BAGHDAD: Every evening at the Muntada al-Masrah theater on Baghdad’s Rashid Street, the cast and crew of the first TV drama filmed in Iraq in seven years take their places among the rooms and courtyard of this 19th-century building and shoot new scenes of their highly anticipated series. The arts are coming to life again in Baghdad, bringing a touch of hope and comfort as the country works to rebuild after 16 years of war.
And after two decades abroad, two of Iraq’s leading actors have returned to take part in “The Hotel,” the 20-episode drama that is set to air during the Islamic holy month of Ramadan.
“The Iraqi people are parched for drama,” said Hassan Hosni, a drama star of the 1990s.
He returned from Saudi Arabia to direct “The Hotel,” a show about the seedy underbelly of Baghdad and its entanglement with human trafficking.
It is the first Ramadan drama to be produced in Iraq since 2012, according to the cast and crew, and it heralds a return of an essential TV genre to the country.
Across the Muslim world and throughout the month of Ramadan, when the faithful fast from dawn until sunset and stay up late to digest their evening meals, viewers are treated to TV dramas that touch on romance, war, tyranny and other issues of the day.
For years, Iraqis have been watching dramas from other nations, such as “Bab al-Hara,” the blockbuster Syrian series set during the 1930s independence movement from France.
With “The Hotel,” Iraqis will have a homegrown series to watch for the first time in years, amid the longest stretch of stability Baghdad has experienced since the 2003 invasion by the United States.
“We were all waiting for this moment - writers, directors and actors - with total impatience,” Hosni said.
“I felt it in the streets, when we were scouting for locations,” he added. Locals, shocked to see him back in their city, approached the star to ask about the series.
“The joy was clear in their eyes, expressions and words,” he said.
Once the capital of the Islamic world, Baghdad is a city that proudly displays its affection for drama and poetry, boasting monuments that show scenes from “The Arabian Nights” and avenues named after renowned poets such as the boastful Mutanabbi of the 10th century and his bibulous predecessor, Abu Nawas.
It has held onto this pride through the contemporary era, even as the coups and wars of the 20th century, the tyranny of Saddam Hussein and the grip of U.N. sanctions drove writers, actors and producers out of the country.
Mahmoud Abu al-Abbas, the star of “The Hotel” and a famous thespian in his own right, went into exile in 1997 after he performed a solo play that spoke about harassment by the country’s notorious security services. In Saddam’s era, it crossed a red line.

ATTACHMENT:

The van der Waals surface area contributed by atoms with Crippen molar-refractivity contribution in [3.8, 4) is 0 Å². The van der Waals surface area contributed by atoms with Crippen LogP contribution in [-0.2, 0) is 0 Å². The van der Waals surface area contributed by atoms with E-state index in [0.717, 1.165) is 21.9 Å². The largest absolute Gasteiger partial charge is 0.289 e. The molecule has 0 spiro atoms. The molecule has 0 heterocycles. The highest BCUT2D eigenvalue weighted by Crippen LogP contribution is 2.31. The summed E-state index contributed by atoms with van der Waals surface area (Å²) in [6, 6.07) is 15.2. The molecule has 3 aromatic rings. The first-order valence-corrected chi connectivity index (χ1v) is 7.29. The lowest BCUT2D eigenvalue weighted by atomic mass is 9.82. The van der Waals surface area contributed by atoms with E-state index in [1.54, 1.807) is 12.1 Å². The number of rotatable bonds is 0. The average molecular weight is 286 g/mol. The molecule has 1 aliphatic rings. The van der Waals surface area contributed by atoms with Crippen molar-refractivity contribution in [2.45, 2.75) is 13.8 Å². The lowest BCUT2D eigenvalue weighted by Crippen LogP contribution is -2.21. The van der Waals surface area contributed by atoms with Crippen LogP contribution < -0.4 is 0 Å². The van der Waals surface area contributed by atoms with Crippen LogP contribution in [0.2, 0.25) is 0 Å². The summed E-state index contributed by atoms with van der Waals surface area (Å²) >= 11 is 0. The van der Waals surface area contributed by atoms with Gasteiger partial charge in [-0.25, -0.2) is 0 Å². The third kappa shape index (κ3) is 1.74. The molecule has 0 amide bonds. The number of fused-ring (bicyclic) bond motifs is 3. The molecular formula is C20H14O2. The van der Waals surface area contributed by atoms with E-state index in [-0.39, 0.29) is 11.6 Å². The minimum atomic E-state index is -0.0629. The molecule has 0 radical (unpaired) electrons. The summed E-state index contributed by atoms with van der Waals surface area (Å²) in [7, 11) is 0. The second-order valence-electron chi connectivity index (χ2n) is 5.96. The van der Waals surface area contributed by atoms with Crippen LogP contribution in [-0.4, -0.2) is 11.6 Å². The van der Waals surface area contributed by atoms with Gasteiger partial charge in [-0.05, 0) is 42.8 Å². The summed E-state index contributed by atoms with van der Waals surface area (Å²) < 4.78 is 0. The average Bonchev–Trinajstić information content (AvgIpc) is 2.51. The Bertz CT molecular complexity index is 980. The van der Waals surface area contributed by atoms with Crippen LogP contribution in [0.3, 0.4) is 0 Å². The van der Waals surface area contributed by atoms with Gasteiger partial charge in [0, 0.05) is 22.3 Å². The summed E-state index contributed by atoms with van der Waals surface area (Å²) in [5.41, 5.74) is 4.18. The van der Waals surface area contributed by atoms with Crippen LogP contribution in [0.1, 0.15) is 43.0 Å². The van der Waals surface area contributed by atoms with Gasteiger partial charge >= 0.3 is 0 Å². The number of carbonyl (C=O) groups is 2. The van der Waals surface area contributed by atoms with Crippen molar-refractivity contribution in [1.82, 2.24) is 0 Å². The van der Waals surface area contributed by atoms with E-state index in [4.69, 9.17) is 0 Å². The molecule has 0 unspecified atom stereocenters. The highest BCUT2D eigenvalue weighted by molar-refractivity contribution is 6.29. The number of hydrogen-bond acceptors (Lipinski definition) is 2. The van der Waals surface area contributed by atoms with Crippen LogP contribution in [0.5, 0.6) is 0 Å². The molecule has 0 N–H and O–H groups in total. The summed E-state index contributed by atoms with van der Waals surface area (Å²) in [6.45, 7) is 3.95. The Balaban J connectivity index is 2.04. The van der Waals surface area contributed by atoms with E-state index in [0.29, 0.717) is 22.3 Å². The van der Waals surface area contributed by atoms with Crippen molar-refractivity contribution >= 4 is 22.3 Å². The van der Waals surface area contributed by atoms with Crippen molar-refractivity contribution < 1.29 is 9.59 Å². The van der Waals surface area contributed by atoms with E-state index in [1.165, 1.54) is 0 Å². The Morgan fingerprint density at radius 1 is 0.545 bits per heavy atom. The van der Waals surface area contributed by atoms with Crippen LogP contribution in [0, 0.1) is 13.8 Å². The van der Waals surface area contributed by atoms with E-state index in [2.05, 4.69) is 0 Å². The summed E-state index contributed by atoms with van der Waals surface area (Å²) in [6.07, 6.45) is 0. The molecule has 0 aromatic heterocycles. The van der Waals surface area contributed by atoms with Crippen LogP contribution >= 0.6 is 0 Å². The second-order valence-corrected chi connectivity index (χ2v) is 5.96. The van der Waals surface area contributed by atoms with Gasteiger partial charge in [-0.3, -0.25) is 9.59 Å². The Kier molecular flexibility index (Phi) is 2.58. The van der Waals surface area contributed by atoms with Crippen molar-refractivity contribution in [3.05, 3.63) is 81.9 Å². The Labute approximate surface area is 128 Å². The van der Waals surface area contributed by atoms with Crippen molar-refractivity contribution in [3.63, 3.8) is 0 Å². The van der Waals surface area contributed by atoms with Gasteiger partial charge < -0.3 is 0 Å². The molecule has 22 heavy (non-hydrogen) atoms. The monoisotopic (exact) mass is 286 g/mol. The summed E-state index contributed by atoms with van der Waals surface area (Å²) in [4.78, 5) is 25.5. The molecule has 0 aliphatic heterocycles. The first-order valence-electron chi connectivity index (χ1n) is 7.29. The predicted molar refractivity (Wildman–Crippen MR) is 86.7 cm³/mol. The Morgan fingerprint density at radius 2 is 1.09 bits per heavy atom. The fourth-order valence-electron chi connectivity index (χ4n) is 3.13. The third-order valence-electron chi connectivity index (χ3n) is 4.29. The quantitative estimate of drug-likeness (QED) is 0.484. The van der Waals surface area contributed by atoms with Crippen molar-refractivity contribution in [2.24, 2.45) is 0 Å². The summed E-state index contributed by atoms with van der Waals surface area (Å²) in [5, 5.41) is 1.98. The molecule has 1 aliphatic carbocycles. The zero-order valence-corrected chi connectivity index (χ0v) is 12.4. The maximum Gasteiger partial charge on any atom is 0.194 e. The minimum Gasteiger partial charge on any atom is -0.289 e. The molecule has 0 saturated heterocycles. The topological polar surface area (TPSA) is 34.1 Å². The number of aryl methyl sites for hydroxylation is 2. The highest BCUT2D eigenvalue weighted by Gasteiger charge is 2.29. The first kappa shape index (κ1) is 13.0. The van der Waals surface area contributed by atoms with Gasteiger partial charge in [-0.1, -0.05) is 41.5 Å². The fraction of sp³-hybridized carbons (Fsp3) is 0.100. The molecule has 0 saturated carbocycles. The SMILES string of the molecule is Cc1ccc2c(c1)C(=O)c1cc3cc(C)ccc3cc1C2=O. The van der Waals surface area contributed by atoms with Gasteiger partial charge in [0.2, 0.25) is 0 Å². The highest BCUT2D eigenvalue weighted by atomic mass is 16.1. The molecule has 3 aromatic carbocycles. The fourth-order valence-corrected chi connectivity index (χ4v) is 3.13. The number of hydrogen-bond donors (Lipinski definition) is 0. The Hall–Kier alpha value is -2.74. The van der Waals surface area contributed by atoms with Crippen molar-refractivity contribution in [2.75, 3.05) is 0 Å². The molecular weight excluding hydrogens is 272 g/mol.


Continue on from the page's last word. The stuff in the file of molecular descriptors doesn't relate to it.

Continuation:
“I was interrogated for two days and then advised by the minister of culture to leave Iraq immediately,” he said.
The 2003 U.S. invasion dealt another blow to the arts.
The ensuing war tore Baghdad apart, as car bombs tore through the city daily, and fighting turned Rashid Street, once a center of culture and heritage, into a valley of fear and destruction.
A sputtering revival earlier this decade came to a halt, first as money for the arts dried up, then as insecurity gripped the country again with the 2014 Daesh (ISIS) insurgency.
After Iraq declared victory over Daesh in December 2017, the atmosphere inside the capital began to change. The blast walls that protected against car bombs were lifted and locals started staying out late again, patronizing cafes, malls, galleries and theaters, where performances change from week to week.
Abu al-Abbas stayed in the United Arab Emirates for 20 years. But he kept acting, writing and directing plays, and he wrote more than a dozen books on his craft.
In 2017, he returned to his hometown of Basra, the commercial capital of southern Iraq and the hub for its oil, where he founded a theater troupe of young, underemployed local men and taught them a play they went on to perform in other southern cities.
But it wasn’t until screenwriter Hamid al-Maliki called with the script for “The Hotel” that he agreed to return to the screen.
“Violent drama takes a period of contemplation on the part of the writer so that he can give us a ‘dose’ of work that can treat our situation,” Abu al-Abbas said.
Maliki accepted that the transgressive material of “The Hotel,” including prostitution, human trafficking and the organ trade, would shock viewers, but said it was the responsibility of TV drama to start a conversation.
“It’s a current matter for Iraq,” he said. “It’s a message to the youth to beware of the trap of human trafficking, and it’s a message to the Iraqi state to care for the innocent and the poor who are the victims of the trade.”
Maliki said it was vital for the arts to confront the ideologies that have fueled extremism. “Culture alone is what will be victorious over Daesh thinking,” he said.
“Culture is life, and Daesh is death. So we must face death with life. We must face Daesh with culture,” he continued.
Hosni, the star-turned-director, left Iraq in 1996, looking to escape the pressure of United Nations sanctions levied against Iraq after Saddam invaded Kuwait earlier in the decade.
But he never felt far from Iraq, as he continued to work with other diaspora Iraqis in drama in Syria, Lebanon, Jordan and Saudi Arabia.
“It was a separation in body, but not in mind or soul,” he said.
He was finally coaxed back by Maliki this year.
The return of the TV drama, Hosni said, was reassuring.
“It’s a time for the Iraqi family to sit together at home, with their relatives and neighbors.”